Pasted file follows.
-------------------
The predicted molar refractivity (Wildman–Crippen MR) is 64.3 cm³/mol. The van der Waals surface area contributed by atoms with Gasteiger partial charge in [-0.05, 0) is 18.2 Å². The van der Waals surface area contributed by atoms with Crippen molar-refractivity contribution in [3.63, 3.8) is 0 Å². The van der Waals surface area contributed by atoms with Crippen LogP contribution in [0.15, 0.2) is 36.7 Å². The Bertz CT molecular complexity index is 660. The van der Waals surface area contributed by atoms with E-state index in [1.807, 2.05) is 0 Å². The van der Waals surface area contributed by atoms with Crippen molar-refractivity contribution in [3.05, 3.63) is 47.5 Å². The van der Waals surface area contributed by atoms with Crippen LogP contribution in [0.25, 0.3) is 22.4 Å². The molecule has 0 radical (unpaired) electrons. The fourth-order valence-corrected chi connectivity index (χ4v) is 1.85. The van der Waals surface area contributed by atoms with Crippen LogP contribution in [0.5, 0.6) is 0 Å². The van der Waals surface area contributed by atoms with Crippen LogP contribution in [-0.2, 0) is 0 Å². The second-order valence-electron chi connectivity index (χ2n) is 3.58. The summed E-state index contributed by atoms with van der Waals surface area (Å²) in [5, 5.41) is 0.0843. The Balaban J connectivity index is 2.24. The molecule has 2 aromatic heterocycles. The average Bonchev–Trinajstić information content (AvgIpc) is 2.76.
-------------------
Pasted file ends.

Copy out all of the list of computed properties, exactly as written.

The predicted molar refractivity (Wildman–Crippen MR) is 64.3 cm³/mol. The van der Waals surface area contributed by atoms with Gasteiger partial charge in [-0.05, 0) is 18.2 Å². The van der Waals surface area contributed by atoms with Crippen molar-refractivity contribution in [3.63, 3.8) is 0 Å². The van der Waals surface area contributed by atoms with Crippen LogP contribution in [0.15, 0.2) is 36.7 Å². The Bertz CT molecular complexity index is 660. The van der Waals surface area contributed by atoms with E-state index in [1.807, 2.05) is 0 Å². The van der Waals surface area contributed by atoms with Crippen molar-refractivity contribution in [3.05, 3.63) is 47.5 Å². The van der Waals surface area contributed by atoms with Crippen LogP contribution in [0.25, 0.3) is 22.4 Å². The molecule has 0 radical (unpaired) electrons. The fourth-order valence-corrected chi connectivity index (χ4v) is 1.85. The van der Waals surface area contributed by atoms with Crippen LogP contribution in [0.5, 0.6) is 0 Å². The van der Waals surface area contributed by atoms with Crippen LogP contribution in [-0.2, 0) is 0 Å². The second-order valence-electron chi connectivity index (χ2n) is 3.58. The summed E-state index contributed by atoms with van der Waals surface area (Å²) in [5, 5.41) is 0.0843. The Balaban J connectivity index is 2.24. The molecule has 2 aromatic heterocycles. The average Bonchev–Trinajstić information content (AvgIpc) is 2.76.